The voters spoke on Amendment 1

A lone boat navigates the wilderness of the Ten Thousand Islands in Everglades National Park, which would benefit from Amendment 1 funding.
A lone boat navigates the wilderness of the Ten Thousand Islands in Everglades National Park, which would benefit from Amendment 1 funding. MIAMI HERALD

It’s hard to tell what leaders in the Florida Legislature have the most disregard for: the environment or the voters who overwhelmingly told them in November that they wanted the state’s natural resources to be protected and preserved.

Right now, it’s a toss-up.

Lawmakers are already making plans to undercut voters’ demand that, for 20 years, one-third of the revenues raised through documentary stamp taxes — paid during property transactions — be used to preserve environmentally sensitive land and to improve water quality in the state. Voters approved the constitutional amendment — Amendment 1 — on Election Day last month. It is poised to raise between $300 million and $500 million over two decades, with the money dedicated to the state’s environmental wellbeing.

In fact, 75 percent of voters said Yes. What comes next, however, might be part of a well-worn script that lawmakers have followed for decades, and almost always to the detriment of the state and its residents. Sad to say, we saw it coming.

According to reporter Mary Ellen Klas, of the Herald/Times Tallahassee Bureau, the Senate’s Republican leadership already is preparing to undermine the amendment’s intent. After all, $500 million is an awful lot of money, ripe for the picking in legislators’ eyes. Worse, it’s apparently payback time for advocates and Floridians who, for good reason, sought to restrict lawmakers’ ability to divert the funds.

Senate President Andy Gardiner says that there will be some “pain” as lawmakers write implementation language: “The challenge facing this Senate is the impact Amendment 1 will have on transportation, affordable housing, and economic development, and other priorities which also receive doc stamp funding,” he said last week.

Amendment 1 supporters, however, counter that lawmakers have already so drastically cut money for environmental-preservation programs — practical, perhaps, during the recession, but now, not so much — that the doc-stamp money could fully fund the cuts made, with little harm to the other areas for which the money is used.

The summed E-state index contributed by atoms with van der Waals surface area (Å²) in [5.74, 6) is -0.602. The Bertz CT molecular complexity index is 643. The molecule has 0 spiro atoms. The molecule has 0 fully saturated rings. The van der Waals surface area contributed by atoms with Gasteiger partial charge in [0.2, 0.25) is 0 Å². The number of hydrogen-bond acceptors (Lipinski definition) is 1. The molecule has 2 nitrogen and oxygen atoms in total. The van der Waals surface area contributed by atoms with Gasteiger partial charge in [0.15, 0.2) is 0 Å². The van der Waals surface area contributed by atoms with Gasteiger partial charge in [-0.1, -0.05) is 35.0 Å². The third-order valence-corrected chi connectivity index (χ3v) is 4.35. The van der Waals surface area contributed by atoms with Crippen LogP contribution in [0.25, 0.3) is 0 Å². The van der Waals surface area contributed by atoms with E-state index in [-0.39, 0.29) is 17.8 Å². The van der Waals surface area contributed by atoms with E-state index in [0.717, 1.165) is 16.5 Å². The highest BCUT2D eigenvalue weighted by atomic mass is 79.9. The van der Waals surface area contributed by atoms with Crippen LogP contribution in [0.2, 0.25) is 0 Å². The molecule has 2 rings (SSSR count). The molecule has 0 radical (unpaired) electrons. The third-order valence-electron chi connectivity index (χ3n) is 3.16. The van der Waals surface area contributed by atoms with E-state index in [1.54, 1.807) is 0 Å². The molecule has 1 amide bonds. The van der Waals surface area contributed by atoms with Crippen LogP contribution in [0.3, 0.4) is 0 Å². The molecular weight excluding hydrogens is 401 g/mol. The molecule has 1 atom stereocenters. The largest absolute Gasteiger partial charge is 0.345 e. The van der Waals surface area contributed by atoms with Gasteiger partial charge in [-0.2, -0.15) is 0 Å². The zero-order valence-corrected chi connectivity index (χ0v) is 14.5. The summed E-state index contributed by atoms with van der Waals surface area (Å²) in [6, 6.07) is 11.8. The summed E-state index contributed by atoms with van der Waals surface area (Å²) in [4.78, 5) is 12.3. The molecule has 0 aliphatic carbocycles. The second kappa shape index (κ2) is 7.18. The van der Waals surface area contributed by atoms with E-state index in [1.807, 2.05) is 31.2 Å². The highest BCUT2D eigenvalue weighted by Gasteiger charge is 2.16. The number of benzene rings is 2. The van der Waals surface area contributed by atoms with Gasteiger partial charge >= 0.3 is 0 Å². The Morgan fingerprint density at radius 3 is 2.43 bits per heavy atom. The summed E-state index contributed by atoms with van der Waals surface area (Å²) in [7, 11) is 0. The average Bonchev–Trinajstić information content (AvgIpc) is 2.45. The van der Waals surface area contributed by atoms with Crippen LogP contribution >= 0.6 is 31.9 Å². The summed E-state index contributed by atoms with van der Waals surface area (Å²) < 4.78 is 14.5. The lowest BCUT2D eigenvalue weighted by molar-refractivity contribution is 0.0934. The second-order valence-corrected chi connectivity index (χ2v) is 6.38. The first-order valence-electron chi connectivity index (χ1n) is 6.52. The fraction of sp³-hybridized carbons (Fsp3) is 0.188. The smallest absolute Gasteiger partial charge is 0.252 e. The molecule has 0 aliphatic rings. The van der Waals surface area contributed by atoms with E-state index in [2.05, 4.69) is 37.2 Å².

In other words, there is no need to impose new legislation here. The preservation programs already exist — just add funding.

For decades, unfortunately, successive legislatures have flouted the will of the voters and dismissed the intent of any number of funding programs. Remember the lie that Florida Lottery funds would enhance education, not replace funds already in use? Trust funds, such as the Sadowski program to provide affordable housing, have been continually raided for other purposes.

Ms. Klas’ story makes clear that funds for environmental preservation weren’t treated any better. Gov. Rick Scott and the Legislature repeatedly hacked away at programs that protect fragile springs and watersheds. They shut down the division of the Department of Environmental Protection responsible for land acquisition.

Funding for Florida Forever, which buys land to protect water and habitat, plummeted to less than $29 million during the past four years from $300 million.

This summer, incumbent Republican lawmakers running for reelection made clear their disdain for the proposal to the Editorial Board, with several saying that Amendment 1 would tie their hands.

But that’s exactly the point. Voters got it. We’re pretty sure that lawmakers get it, too. They shouldn’t pretend that they don’t.